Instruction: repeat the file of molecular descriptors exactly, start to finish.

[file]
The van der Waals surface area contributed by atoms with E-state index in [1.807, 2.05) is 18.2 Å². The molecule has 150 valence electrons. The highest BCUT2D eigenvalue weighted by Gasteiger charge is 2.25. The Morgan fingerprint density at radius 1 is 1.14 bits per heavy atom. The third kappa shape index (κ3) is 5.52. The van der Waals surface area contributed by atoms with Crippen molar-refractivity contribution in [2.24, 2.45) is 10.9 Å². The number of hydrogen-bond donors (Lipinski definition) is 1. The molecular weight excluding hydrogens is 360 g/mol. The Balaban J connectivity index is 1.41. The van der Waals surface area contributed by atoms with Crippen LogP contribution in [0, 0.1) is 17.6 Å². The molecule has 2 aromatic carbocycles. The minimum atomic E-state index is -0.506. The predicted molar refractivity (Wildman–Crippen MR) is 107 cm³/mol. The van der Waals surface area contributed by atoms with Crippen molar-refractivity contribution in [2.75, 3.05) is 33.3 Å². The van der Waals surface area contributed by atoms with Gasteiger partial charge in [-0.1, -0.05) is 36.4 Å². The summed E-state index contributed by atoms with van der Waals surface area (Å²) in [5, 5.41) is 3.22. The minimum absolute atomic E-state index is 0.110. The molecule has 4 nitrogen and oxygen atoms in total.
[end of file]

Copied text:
The van der Waals surface area contributed by atoms with E-state index in [1.807, 2.05) is 18.2 Å². The molecule has 150 valence electrons. The highest BCUT2D eigenvalue weighted by Gasteiger charge is 2.25. The Morgan fingerprint density at radius 1 is 1.14 bits per heavy atom. The third kappa shape index (κ3) is 5.52. The van der Waals surface area contributed by atoms with Crippen molar-refractivity contribution in [2.24, 2.45) is 10.9 Å². The number of hydrogen-bond donors (Lipinski definition) is 1. The molecular weight excluding hydrogens is 360 g/mol. The Balaban J connectivity index is 1.41. The van der Waals surface area contributed by atoms with Crippen LogP contribution in [0, 0.1) is 17.6 Å². The molecule has 2 aromatic carbocycles. The minimum atomic E-state index is -0.506. The predicted molar refractivity (Wildman–Crippen MR) is 107 cm³/mol. The van der Waals surface area contributed by atoms with Crippen molar-refractivity contribution in [2.75, 3.05) is 33.3 Å². The van der Waals surface area contributed by atoms with Gasteiger partial charge in [-0.1, -0.05) is 36.4 Å². The summed E-state index contributed by atoms with van der Waals surface area (Å²) in [5, 5.41) is 3.22. The minimum absolute atomic E-state index is 0.110. The molecule has 4 nitrogen and oxygen atoms in total.